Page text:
Saturday, July 13, 2024

Valmiki Tiger Reserve

Valmiki Tiger Reserve UPSC

Valmiki Tiger Reserve, also known as Valmiki National Park, is a protected area located in the state of Bihar, India. Valmiki National Park is the only National Park and Tiger Reserve in Bihar. The reserve is named after the great sage Valmiki, who is believed to have written the epic Hindu Ramayana.

One of the main attractions of the Valmiki Tiger Reserve is its population of Bengal tigers. It is one of the few remaining strongholds of these majestic big cats in the state of Bihar. The reserve is a paradise for birdwatchers as well, with over 250 species of birds recorded in the area.

Table of Contents

  • Location
  • History
  • Area
  • Mountains
  • River
  • Tribe
  • Flora
  • Fauna
    • Mammals
    • Birds
    • Butterflies
    • Reptiles
  • Gaur
  • Elephant Rescue Centre
  • UPSC Questions

Valmiki Tiger Reserve Location

Valmiki Tiger Reserve is located in the state of Bihar in northern India. It is situated in the West Champaran district, near the border with Nepal. The reserve spans across an area in the Gangetic plains and is surrounded by the Valmiki Nagar Wildlife Sanctuary. 

The nearest town to Valmiki Tiger Reserve is Bettiah, which is approximately 40 kilometers (25 miles) away.

Nearest Airport:

The nearest airport to Valmiki Tiger Reserve is the Patna Airport, also known as Jay Prakash Narayan International Airport. It is located in the capital city of Bihar, Patna, and is approximately 210 kilometers (130 miles) away from the reserve. From the airport, visitors can travel to Valmiki Tiger Reserve by road, either through private vehicles or by hiring taxis. 

Nearest Railway Station:

The nearest railway station to Valmiki Tiger Reserve is the Valmiki Nagar Road railway station. The Valmiki Nagar Road railway station is approximately 5 kilometers (3 miles) away from the reserve.

Alternatively, another railway station that can be considered is the Bagaha railway station. It is located in Bagaha, which is around 50 kilometers (31 miles) away from Valmiki Tiger Reserve.

Valmiki Tiger Reserve History

Valmiki Tiger Reserve has a rich history associated with both natural conservation and cultural significance. Here are some key points regarding the history of the reserve:

1. Early Conservation Efforts: The conservation initiatives in the Valmiki region can be traced back to the 19th century. During that time, Maharaja of Darbhanga, Rameshwar Singh, took measures to protect the forests and wildlife in the area. He declared portions of the forest as a sanctuary in 1908.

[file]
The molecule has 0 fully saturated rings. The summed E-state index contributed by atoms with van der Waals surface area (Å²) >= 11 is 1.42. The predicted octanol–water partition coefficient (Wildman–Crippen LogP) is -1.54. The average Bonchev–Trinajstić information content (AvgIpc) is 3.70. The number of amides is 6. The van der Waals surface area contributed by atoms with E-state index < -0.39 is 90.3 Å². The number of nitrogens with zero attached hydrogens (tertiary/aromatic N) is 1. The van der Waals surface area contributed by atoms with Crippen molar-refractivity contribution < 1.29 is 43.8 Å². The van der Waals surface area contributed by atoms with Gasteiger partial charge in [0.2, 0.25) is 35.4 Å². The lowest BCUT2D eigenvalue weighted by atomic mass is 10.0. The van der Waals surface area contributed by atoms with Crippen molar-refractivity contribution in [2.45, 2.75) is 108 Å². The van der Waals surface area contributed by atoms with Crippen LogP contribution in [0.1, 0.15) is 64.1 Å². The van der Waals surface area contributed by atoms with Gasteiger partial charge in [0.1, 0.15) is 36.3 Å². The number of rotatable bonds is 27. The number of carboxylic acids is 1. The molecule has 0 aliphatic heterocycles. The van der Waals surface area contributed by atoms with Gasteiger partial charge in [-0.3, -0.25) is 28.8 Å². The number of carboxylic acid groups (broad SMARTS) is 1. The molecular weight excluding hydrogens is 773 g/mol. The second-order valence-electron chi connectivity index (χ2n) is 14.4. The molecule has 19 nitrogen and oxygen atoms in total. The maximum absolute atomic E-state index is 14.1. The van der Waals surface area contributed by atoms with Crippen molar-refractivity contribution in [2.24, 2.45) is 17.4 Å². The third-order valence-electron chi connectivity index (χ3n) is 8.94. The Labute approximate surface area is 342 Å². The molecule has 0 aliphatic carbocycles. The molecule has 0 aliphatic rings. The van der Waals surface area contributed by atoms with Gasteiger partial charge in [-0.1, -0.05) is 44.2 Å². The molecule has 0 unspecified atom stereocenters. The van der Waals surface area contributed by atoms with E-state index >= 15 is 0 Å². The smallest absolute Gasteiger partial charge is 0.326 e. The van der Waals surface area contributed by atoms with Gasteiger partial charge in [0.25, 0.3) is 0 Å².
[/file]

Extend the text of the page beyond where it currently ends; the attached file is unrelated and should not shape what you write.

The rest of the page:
2. Valmiki Wildlife Sanctuary: In 1978, the Valmiki Wildlife Sanctuary was established, covering an area of about 800 square kilometers. It was primarily aimed at safeguarding the habitat of tigers, elephants, and other wildlife species.

3. National Park Status: In 1990, Valmiki Wildlife Sanctuary declared a national park.

4. Upgradation to Tiger Reserve: In 1989-90, the Valmiki National Park was upgraded to Valmiki Tiger Reserve, with a specific focus on conserving the Bengal tiger population. This upgrade aimed to provide more protection to the tigers and promote their long-term survival. It is the 18th tiger reserve in the country.

5. Cultural Significance: The Valmiki region holds immense cultural significance due to its association with the ancient Hindu epic, Ramayana. It is believed to be the birthplace of Maharishi Valmiki, the sage who composed the Ramayana. The Valmiki Ashram, situated within the reserve, is considered a sacred site and attracts pilgrims and devotees.

Valmiki Tiger Reserve Area

Valmiki Tiger Reserve covers an area of approximately 899 square kilometers (347 square miles). The tiger reserve area includes diverse ecosystems such as dense forests, grasslands, and riverine habitats, providing a suitable environment for a variety of wildlife species. 

  • Core/critical tiger habitat : 598.45 sq km
  • Buffer/peripheral area : 300.93 sq km
  • Total : 899.38 sq km

Plains Bio-Geographic Region: Valmiki Tiger Reserve Situated in the Gangetic Plains bio-geographic region.

Valmiki Tiger Reserve Mountains

Valmiki Tiger Reserve encompasses foothill ranges of Shivalik Himalayan.